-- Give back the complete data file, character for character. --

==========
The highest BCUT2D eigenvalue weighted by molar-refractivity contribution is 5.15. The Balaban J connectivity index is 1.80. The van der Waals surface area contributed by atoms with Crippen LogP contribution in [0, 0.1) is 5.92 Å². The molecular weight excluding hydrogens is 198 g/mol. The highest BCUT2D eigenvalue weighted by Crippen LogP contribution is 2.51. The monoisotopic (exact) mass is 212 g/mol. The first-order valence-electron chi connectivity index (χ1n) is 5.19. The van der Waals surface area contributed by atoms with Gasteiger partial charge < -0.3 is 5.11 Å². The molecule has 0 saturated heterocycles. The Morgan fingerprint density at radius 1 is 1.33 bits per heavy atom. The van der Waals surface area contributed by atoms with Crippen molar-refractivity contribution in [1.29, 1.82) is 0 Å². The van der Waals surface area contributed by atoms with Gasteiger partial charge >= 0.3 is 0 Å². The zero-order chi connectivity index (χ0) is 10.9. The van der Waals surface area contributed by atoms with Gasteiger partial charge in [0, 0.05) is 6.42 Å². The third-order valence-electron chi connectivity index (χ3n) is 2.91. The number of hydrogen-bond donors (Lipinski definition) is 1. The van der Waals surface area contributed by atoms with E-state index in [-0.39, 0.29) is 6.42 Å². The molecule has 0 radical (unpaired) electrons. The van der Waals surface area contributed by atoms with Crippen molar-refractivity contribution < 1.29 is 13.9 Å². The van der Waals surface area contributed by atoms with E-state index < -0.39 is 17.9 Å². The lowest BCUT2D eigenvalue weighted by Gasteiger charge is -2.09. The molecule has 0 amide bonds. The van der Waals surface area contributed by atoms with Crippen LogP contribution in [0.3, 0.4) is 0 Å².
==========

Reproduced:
The highest BCUT2D eigenvalue weighted by molar-refractivity contribution is 5.15. The Balaban J connectivity index is 1.80. The van der Waals surface area contributed by atoms with Crippen LogP contribution in [0, 0.1) is 5.92 Å². The molecular weight excluding hydrogens is 198 g/mol. The highest BCUT2D eigenvalue weighted by Crippen LogP contribution is 2.51. The monoisotopic (exact) mass is 212 g/mol. The first-order valence-electron chi connectivity index (χ1n) is 5.19. The van der Waals surface area contributed by atoms with Gasteiger partial charge < -0.3 is 5.11 Å². The molecule has 0 saturated heterocycles. The Morgan fingerprint density at radius 1 is 1.33 bits per heavy atom. The van der Waals surface area contributed by atoms with Crippen molar-refractivity contribution in [1.29, 1.82) is 0 Å². The van der Waals surface area contributed by atoms with Gasteiger partial charge >= 0.3 is 0 Å². The zero-order chi connectivity index (χ0) is 10.9. The van der Waals surface area contributed by atoms with Gasteiger partial charge in [0, 0.05) is 6.42 Å². The third-order valence-electron chi connectivity index (χ3n) is 2.91. The number of hydrogen-bond donors (Lipinski definition) is 1. The van der Waals surface area contributed by atoms with E-state index in [-0.39, 0.29) is 6.42 Å². The molecule has 0 radical (unpaired) electrons. The van der Waals surface area contributed by atoms with Crippen molar-refractivity contribution < 1.29 is 13.9 Å². The van der Waals surface area contributed by atoms with E-state index < -0.39 is 17.9 Å². The lowest BCUT2D eigenvalue weighted by Gasteiger charge is -2.09. The molecule has 0 amide bonds. The van der Waals surface area contributed by atoms with Crippen LogP contribution in [0.3, 0.4) is 0 Å².